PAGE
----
The initial YF-100A prototype was built at North American's Inglewood plant in the Los Angeles, California, area. It was fitted with a Pratt & Whitney XJ57-P-7 turbojet, lacking the afterburner anticipated for production engines, with a maximum thrust of 37.8 kN (3,855 kgp / 8,500 lbf). The YF-100A made its initial flight on 25 May 1953 from Edwards Air Force Base, with North American test pilot George "Wheaties" Welch at the controls. Welch had also performed initial flights for many variants of the North American F-86 Sabre; in addition, he had an illustrious combat career during World War II, even claiming a number of "kills" in a Curtiss P-40 during the Pearl Harbor attack on 7 December 1941.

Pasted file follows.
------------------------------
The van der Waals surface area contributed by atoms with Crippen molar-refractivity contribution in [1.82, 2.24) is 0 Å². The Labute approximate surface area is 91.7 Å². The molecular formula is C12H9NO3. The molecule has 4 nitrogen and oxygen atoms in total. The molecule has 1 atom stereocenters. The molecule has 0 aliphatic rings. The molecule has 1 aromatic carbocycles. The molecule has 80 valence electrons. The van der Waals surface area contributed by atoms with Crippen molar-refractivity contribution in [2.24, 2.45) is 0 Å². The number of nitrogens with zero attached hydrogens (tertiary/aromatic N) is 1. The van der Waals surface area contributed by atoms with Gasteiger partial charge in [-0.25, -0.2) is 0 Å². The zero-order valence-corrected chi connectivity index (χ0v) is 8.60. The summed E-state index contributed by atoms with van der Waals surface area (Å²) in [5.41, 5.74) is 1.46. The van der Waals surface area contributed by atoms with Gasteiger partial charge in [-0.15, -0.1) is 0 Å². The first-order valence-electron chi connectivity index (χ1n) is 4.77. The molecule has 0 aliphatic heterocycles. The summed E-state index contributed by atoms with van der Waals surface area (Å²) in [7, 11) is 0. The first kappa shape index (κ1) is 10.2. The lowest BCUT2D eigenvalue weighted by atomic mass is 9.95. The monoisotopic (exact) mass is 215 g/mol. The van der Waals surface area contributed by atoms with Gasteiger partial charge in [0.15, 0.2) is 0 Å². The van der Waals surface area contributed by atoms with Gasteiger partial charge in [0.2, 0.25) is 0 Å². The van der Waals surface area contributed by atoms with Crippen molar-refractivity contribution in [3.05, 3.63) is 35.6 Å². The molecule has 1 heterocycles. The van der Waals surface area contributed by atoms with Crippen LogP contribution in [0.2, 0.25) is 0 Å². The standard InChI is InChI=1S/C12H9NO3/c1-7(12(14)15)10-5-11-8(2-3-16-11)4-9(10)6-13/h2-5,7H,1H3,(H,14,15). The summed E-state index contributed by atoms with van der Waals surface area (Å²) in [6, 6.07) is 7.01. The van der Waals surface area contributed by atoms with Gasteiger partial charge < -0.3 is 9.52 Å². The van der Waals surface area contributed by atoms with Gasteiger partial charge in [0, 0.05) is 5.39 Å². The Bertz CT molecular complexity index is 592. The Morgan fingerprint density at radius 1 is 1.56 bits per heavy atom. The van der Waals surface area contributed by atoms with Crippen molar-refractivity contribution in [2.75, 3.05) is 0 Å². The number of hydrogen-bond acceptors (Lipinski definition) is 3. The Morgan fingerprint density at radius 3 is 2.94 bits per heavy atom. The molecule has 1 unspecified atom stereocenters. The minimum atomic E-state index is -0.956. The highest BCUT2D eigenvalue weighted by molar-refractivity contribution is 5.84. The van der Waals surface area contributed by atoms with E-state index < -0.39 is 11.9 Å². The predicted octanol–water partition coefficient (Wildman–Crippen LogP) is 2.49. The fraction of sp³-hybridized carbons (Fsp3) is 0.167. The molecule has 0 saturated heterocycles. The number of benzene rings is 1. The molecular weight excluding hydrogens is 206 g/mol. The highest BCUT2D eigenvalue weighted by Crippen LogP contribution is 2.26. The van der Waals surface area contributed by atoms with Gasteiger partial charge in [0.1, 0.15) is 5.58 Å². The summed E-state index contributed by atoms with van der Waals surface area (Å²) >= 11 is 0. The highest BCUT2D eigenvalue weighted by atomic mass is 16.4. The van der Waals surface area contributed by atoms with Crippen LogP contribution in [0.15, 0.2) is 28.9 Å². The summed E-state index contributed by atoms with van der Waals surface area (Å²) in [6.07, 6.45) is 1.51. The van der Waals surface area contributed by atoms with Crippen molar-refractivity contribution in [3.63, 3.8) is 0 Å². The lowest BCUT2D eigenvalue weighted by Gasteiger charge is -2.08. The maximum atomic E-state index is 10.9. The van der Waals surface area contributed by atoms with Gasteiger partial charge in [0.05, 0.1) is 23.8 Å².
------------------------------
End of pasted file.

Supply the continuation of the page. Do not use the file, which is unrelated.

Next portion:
Even though the YF-100A didn't have an afterburning engine, it still broke Mach 1 in level flight on its first flight; it would be the first US aircraft for full operational service to do so. The second YF-100 flew on 14 October 1953, this machine being used for armament tests, while the first YF-100 remained focused on flight trials. Evaluation demonstrated that the YF-100A was in a new league of performance for the Air Force, but also that the aircraft had several deficiencies that needed correction: visibility over the nose for landings was bad, the aircraft landed too "hot", and its low-speed handling was dodgy. Its climb rate was poor -- but that problem was seen as likely to be corrected in production machines with the afterburning engine.